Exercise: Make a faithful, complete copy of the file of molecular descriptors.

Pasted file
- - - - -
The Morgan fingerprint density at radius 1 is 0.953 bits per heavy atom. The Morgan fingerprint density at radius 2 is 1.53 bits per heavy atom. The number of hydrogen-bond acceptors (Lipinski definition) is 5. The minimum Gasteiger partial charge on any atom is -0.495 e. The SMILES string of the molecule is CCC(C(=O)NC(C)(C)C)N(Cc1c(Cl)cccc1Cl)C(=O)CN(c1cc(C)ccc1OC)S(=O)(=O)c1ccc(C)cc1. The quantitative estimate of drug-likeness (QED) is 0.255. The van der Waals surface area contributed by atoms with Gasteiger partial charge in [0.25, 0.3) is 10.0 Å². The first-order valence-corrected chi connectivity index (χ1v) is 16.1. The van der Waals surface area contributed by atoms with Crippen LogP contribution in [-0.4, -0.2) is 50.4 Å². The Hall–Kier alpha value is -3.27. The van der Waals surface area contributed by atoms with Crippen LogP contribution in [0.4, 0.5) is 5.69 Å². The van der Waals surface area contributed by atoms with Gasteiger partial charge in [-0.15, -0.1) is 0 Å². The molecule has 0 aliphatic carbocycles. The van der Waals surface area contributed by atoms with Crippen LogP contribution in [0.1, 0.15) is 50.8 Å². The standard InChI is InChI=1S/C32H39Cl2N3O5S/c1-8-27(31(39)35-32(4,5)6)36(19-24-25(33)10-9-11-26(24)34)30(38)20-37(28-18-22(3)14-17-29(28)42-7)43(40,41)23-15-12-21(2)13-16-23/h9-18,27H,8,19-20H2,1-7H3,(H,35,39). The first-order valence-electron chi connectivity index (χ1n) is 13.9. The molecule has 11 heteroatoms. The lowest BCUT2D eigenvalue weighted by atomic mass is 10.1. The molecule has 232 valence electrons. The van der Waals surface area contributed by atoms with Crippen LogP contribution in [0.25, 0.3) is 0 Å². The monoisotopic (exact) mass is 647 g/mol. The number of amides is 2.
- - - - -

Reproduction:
The Morgan fingerprint density at radius 1 is 0.953 bits per heavy atom. The Morgan fingerprint density at radius 2 is 1.53 bits per heavy atom. The number of hydrogen-bond acceptors (Lipinski definition) is 5. The minimum Gasteiger partial charge on any atom is -0.495 e. The SMILES string of the molecule is CCC(C(=O)NC(C)(C)C)N(Cc1c(Cl)cccc1Cl)C(=O)CN(c1cc(C)ccc1OC)S(=O)(=O)c1ccc(C)cc1. The quantitative estimate of drug-likeness (QED) is 0.255. The van der Waals surface area contributed by atoms with Gasteiger partial charge in [0.25, 0.3) is 10.0 Å². The first-order valence-corrected chi connectivity index (χ1v) is 16.1. The van der Waals surface area contributed by atoms with Crippen LogP contribution in [-0.4, -0.2) is 50.4 Å². The Hall–Kier alpha value is -3.27. The van der Waals surface area contributed by atoms with Crippen LogP contribution in [0.4, 0.5) is 5.69 Å². The van der Waals surface area contributed by atoms with Gasteiger partial charge in [-0.15, -0.1) is 0 Å². The molecule has 0 aliphatic carbocycles. The van der Waals surface area contributed by atoms with Crippen LogP contribution in [0.1, 0.15) is 50.8 Å². The standard InChI is InChI=1S/C32H39Cl2N3O5S/c1-8-27(31(39)35-32(4,5)6)36(19-24-25(33)10-9-11-26(24)34)30(38)20-37(28-18-22(3)14-17-29(28)42-7)43(40,41)23-15-12-21(2)13-16-23/h9-18,27H,8,19-20H2,1-7H3,(H,35,39). The first-order valence-electron chi connectivity index (χ1n) is 13.9. The molecule has 11 heteroatoms. The lowest BCUT2D eigenvalue weighted by atomic mass is 10.1. The molecule has 232 valence electrons. The van der Waals surface area contributed by atoms with Crippen LogP contribution in [0.25, 0.3) is 0 Å². The monoisotopic (exact) mass is 647 g/mol. The number of amides is 2.